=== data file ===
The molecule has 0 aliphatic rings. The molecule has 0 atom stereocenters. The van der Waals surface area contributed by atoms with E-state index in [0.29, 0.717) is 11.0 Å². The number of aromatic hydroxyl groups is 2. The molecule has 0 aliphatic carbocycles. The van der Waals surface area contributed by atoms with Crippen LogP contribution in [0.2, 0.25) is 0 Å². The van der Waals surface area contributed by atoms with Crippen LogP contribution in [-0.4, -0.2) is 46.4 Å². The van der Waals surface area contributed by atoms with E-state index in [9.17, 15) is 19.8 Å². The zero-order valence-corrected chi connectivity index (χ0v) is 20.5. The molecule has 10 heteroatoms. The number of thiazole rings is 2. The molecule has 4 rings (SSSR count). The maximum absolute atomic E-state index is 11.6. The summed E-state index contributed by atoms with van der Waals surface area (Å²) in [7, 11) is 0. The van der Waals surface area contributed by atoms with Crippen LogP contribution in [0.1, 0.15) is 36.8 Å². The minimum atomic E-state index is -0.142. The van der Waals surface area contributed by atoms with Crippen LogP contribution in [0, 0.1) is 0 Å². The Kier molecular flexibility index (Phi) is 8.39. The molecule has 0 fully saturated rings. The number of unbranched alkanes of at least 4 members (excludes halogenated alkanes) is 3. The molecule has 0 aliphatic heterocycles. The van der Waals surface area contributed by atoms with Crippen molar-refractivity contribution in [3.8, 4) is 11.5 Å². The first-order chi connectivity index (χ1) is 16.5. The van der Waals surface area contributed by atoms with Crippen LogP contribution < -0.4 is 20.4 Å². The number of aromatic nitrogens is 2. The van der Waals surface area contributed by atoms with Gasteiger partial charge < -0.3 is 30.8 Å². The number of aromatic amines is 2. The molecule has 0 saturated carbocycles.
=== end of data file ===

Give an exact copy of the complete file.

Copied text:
The molecule has 0 aliphatic rings. The molecule has 0 atom stereocenters. The van der Waals surface area contributed by atoms with E-state index in [0.29, 0.717) is 11.0 Å². The number of aromatic hydroxyl groups is 2. The molecule has 0 aliphatic carbocycles. The van der Waals surface area contributed by atoms with Crippen LogP contribution in [0.2, 0.25) is 0 Å². The van der Waals surface area contributed by atoms with Crippen LogP contribution in [-0.4, -0.2) is 46.4 Å². The van der Waals surface area contributed by atoms with E-state index in [9.17, 15) is 19.8 Å². The zero-order valence-corrected chi connectivity index (χ0v) is 20.5. The molecule has 10 heteroatoms. The number of thiazole rings is 2. The molecule has 4 rings (SSSR count). The maximum absolute atomic E-state index is 11.6. The summed E-state index contributed by atoms with van der Waals surface area (Å²) in [7, 11) is 0. The van der Waals surface area contributed by atoms with Crippen LogP contribution in [0.1, 0.15) is 36.8 Å². The minimum atomic E-state index is -0.142. The van der Waals surface area contributed by atoms with Crippen LogP contribution in [0, 0.1) is 0 Å². The Kier molecular flexibility index (Phi) is 8.39. The molecule has 0 fully saturated rings. The number of unbranched alkanes of at least 4 members (excludes halogenated alkanes) is 3. The molecule has 0 aliphatic heterocycles. The van der Waals surface area contributed by atoms with Crippen molar-refractivity contribution in [3.8, 4) is 11.5 Å². The first-order chi connectivity index (χ1) is 16.5. The van der Waals surface area contributed by atoms with Crippen LogP contribution < -0.4 is 20.4 Å². The number of aromatic nitrogens is 2. The van der Waals surface area contributed by atoms with Gasteiger partial charge < -0.3 is 30.8 Å². The number of aromatic amines is 2. The molecule has 0 saturated carbocycles.